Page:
I love films that make you think after you have watched them. Films that have you thinking about them for days after (I’m not talking about M. Night Shyamalan films which have an obvious twist at the end).
One of my favourite films over the last ten years is an independent film called Primer. The film focuses around two friends who are working on a device that will reduce the weight of items, however they accidentally create a machine that allows them to travel back in time. It is a fascinating film that demands a second watch…and a third. Anyone who says they understand the film after one viewing is a liar.
The film was written, directed and produced by Shane Carruth, one of the two main stars in the film. At the age of 30 he quit his job as an engineer to make Primer. I have nothing but respect for him for quitting his job and following his dreams. Amazingly, he completed the film on a budget of only $7,000 (nearly all of that money being spent on film stock). It is astounding to think that such a good film could be made on such a low budget (particularly with so many bad films out there costing over $100 million).
Shane Carruth’s second film is called Upstream Color is officially out today. When I read that his second film was being released, I decided to revisit Primer again (for what I believe is my fourth time).
Primer – What Happens If It Actually Works?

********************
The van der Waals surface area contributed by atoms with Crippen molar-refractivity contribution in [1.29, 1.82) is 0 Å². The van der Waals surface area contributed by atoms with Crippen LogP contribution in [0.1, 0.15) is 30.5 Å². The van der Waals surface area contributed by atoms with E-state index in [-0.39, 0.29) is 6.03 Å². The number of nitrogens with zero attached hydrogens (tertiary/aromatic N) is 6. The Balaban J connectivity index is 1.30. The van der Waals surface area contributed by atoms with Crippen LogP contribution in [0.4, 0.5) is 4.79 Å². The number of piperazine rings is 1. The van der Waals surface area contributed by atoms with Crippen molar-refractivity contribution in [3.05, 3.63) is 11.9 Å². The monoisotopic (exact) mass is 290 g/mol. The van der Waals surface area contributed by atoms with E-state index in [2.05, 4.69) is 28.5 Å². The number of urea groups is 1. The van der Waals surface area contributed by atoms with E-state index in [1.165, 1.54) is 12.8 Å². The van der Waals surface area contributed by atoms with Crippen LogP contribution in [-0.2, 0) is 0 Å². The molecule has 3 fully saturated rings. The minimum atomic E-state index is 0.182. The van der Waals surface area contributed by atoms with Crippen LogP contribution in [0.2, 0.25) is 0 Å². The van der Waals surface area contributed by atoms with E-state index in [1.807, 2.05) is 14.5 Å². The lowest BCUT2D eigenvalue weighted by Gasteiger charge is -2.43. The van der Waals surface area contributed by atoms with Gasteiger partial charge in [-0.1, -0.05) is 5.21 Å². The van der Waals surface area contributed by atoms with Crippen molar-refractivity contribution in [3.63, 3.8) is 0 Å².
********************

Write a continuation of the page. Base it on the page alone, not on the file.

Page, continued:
Primer is a film that makes sense once you have seen it at least twice and with every viewing you notice a few things that you had not noticed before. It is a relatively short film at only 77 minutes long but it does not feel short when watching it. The film is not shown in the sequence that events occurred, which is one of the reasons why it is necessary to see the film another time.
After watching it once you will probably be confused about what actually happened. Watching it a second time is a completely different experience. It feels like watching a completely different film.
Where Primer excels over other time travel films is its realism (yes, realism in a fictional film about time travel). With 99% of time travel films, you are left contemplating the grandfather paradox. That is, someone from the future comes back to change the past, however if they come back to past to change something, their own future changes, making it impossible for them to come back to the past in the first place (and I’ve gone cross-eyed!). Even last years big time travel film Looper failed in this regard many times (i.e. the dismemberment of Seth raised many questions though I guess these issues can be countered by saying it creates a multiverse). As did Terminator in 1984 (the technology from the Terminator from the future was the basis for creating the Terminator that was created in the future).